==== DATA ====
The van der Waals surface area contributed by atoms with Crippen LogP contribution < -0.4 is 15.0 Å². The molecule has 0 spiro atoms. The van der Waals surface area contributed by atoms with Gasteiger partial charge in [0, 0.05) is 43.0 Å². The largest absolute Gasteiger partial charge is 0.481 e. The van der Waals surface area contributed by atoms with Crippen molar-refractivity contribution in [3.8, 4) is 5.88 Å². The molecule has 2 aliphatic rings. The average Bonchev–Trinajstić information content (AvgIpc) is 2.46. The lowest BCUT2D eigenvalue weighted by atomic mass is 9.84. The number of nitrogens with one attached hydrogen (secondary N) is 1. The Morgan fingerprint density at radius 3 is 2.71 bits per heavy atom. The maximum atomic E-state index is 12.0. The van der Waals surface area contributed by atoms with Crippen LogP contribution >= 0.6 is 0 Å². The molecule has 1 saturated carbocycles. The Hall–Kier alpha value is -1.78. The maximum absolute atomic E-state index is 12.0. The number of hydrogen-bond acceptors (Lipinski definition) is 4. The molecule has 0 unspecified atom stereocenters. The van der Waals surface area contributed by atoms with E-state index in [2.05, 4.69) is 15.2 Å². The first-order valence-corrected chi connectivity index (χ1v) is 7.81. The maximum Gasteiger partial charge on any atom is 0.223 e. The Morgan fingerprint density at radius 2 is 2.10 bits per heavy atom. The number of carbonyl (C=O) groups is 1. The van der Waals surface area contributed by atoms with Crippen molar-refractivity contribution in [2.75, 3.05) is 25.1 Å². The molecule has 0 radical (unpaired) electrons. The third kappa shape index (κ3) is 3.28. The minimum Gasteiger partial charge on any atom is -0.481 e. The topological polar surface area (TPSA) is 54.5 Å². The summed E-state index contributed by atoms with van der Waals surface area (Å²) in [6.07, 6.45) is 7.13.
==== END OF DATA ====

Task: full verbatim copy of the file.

The van der Waals surface area contributed by atoms with Crippen LogP contribution < -0.4 is 15.0 Å². The molecule has 0 spiro atoms. The van der Waals surface area contributed by atoms with Gasteiger partial charge in [0, 0.05) is 43.0 Å². The largest absolute Gasteiger partial charge is 0.481 e. The van der Waals surface area contributed by atoms with Crippen molar-refractivity contribution in [3.8, 4) is 5.88 Å². The molecule has 2 aliphatic rings. The average Bonchev–Trinajstić information content (AvgIpc) is 2.46. The lowest BCUT2D eigenvalue weighted by atomic mass is 9.84. The number of nitrogens with one attached hydrogen (secondary N) is 1. The Morgan fingerprint density at radius 3 is 2.71 bits per heavy atom. The maximum atomic E-state index is 12.0. The van der Waals surface area contributed by atoms with Crippen LogP contribution >= 0.6 is 0 Å². The molecule has 1 saturated carbocycles. The Hall–Kier alpha value is -1.78. The maximum absolute atomic E-state index is 12.0. The number of hydrogen-bond acceptors (Lipinski definition) is 4. The molecule has 0 unspecified atom stereocenters. The van der Waals surface area contributed by atoms with E-state index in [2.05, 4.69) is 15.2 Å². The first-order valence-corrected chi connectivity index (χ1v) is 7.81. The maximum Gasteiger partial charge on any atom is 0.223 e. The Morgan fingerprint density at radius 2 is 2.10 bits per heavy atom. The number of carbonyl (C=O) groups is 1. The van der Waals surface area contributed by atoms with Crippen molar-refractivity contribution in [2.75, 3.05) is 25.1 Å². The molecule has 0 radical (unpaired) electrons. The third kappa shape index (κ3) is 3.28. The minimum Gasteiger partial charge on any atom is -0.481 e. The topological polar surface area (TPSA) is 54.5 Å². The summed E-state index contributed by atoms with van der Waals surface area (Å²) in [6.07, 6.45) is 7.13.